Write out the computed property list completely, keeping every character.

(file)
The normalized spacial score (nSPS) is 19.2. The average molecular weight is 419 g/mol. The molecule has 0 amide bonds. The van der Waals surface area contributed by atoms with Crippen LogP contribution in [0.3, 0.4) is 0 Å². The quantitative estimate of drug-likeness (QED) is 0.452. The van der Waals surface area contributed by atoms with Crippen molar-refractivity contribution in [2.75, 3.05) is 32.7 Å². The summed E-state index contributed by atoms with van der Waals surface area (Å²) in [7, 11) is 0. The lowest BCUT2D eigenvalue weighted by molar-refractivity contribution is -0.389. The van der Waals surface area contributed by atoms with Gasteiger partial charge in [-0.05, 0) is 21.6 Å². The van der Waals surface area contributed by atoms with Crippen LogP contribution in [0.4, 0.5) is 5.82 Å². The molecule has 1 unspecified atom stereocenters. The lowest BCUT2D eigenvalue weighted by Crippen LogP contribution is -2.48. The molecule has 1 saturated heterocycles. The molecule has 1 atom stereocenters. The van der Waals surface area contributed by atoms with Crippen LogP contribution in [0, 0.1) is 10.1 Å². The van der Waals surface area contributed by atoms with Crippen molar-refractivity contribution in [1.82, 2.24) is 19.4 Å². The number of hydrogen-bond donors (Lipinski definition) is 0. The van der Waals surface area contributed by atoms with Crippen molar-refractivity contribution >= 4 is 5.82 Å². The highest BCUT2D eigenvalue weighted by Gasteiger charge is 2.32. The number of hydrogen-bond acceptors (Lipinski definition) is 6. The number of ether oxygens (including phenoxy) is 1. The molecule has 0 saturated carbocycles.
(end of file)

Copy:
The normalized spacial score (nSPS) is 19.2. The average molecular weight is 419 g/mol. The molecule has 0 amide bonds. The van der Waals surface area contributed by atoms with Crippen LogP contribution in [0.3, 0.4) is 0 Å². The quantitative estimate of drug-likeness (QED) is 0.452. The van der Waals surface area contributed by atoms with Crippen molar-refractivity contribution in [2.75, 3.05) is 32.7 Å². The summed E-state index contributed by atoms with van der Waals surface area (Å²) in [7, 11) is 0. The lowest BCUT2D eigenvalue weighted by molar-refractivity contribution is -0.389. The van der Waals surface area contributed by atoms with Gasteiger partial charge in [-0.05, 0) is 21.6 Å². The van der Waals surface area contributed by atoms with Crippen LogP contribution in [0.4, 0.5) is 5.82 Å². The molecule has 1 unspecified atom stereocenters. The lowest BCUT2D eigenvalue weighted by Crippen LogP contribution is -2.48. The molecule has 1 saturated heterocycles. The molecule has 1 atom stereocenters. The van der Waals surface area contributed by atoms with Crippen LogP contribution in [0, 0.1) is 10.1 Å². The van der Waals surface area contributed by atoms with Crippen molar-refractivity contribution in [1.82, 2.24) is 19.4 Å². The number of hydrogen-bond donors (Lipinski definition) is 0. The van der Waals surface area contributed by atoms with Crippen molar-refractivity contribution >= 4 is 5.82 Å². The highest BCUT2D eigenvalue weighted by Gasteiger charge is 2.32. The number of hydrogen-bond acceptors (Lipinski definition) is 6. The number of ether oxygens (including phenoxy) is 1. The molecule has 0 saturated carbocycles.